We evaluated the focusing properties of the developed ellipsoidal mirror in the synchrotron-radiation facility of SPring-8 (see “Testing at a synchrotron-radiation beamline” subsection in the Methods section). The focus sizes were mainly measured to determine whether the manufacturing process can realize two-dimensional 100-nm focusing. Figure 4 shows a reflected image measured using a two-dimensional detector (C10600-10B-H and AA20MOD, Hamamatsu Photonics K.K.) at X-ray energy of 7 keV. The vertical and horizontal directions in the figure correspond to the sagittal and meridional focusing directions, respectively. Because each point on the ellipsoidal surface had different focal lengths along the meridional focusing direction, the magnification factor of the ellipsoidal surface along the meridional focusing direction had a different value. Thus, the reflected image from the ellipsoidal mirror had a sectoral form, as shown in Fig. 4.

Figure 4
Figure 4

Intensity distribution reflected from ellipsoidal focusing mirror. The image is observed at X-ray energy of 7 keV using a two-dimensional X-ray detector located 0.9 m downstream from the focus. The vertical and horizontal directions in the figure correspond to the sagittal and meridional focusing directions.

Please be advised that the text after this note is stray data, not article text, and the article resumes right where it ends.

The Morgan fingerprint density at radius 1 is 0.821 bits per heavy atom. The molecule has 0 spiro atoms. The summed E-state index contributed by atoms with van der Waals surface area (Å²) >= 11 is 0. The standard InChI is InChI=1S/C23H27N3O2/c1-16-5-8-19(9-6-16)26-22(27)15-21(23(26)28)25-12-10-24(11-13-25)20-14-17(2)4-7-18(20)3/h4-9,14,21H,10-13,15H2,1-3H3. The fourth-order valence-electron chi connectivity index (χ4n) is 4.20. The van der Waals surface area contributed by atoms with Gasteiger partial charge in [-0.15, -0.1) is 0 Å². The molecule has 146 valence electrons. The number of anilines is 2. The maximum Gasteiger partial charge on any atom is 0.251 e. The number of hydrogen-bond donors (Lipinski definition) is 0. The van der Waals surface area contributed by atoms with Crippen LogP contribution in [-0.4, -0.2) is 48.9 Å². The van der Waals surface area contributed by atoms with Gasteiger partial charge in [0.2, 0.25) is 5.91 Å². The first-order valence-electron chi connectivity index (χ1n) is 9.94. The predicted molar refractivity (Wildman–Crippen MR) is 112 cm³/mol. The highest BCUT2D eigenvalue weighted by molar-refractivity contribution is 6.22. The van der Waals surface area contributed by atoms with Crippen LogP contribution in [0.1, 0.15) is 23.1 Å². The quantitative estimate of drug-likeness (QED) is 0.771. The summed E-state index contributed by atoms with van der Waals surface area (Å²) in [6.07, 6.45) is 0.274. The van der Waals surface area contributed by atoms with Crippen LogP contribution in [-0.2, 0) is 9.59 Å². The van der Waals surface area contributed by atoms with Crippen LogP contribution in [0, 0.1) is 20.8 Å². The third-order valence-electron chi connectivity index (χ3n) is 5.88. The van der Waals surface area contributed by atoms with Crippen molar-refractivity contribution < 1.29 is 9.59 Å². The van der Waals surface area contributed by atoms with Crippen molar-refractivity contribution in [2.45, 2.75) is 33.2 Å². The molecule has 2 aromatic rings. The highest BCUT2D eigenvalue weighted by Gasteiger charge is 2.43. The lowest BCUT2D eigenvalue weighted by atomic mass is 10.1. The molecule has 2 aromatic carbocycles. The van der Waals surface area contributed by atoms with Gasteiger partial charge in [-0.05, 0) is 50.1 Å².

The ellipsoidal focusing mirror was aligned precisely using Foucault’s knife-edge test36 according to the wave-optical simulation (see “Evaluation of focusing property” subsection in the Methods section). Figure 5 shows the evaluated focusing-beam profiles using an ellipsoidal mirror at X-ray energy of 7 keV. We evaluated two reflective areas on the mirror surface. One had a total area of 93 mm × 0.45 mm, as shown in Fig. 5(a) and (b) and the other was the central-part area of 50 mm × 0.45 mm, as shown in Fig. 5(c) and (d). We achieved focus sizes of 95 nm × 132 nm and 85 nm × 125 nm (FWHM) from these respective reflective areas. Figure 5(a) and (c) show the focusing-beam profiles in the meridional focusing direction, and Fig. 5(b) and (d) show those in the sagittal focusing direction.

Figure 5
Figure 5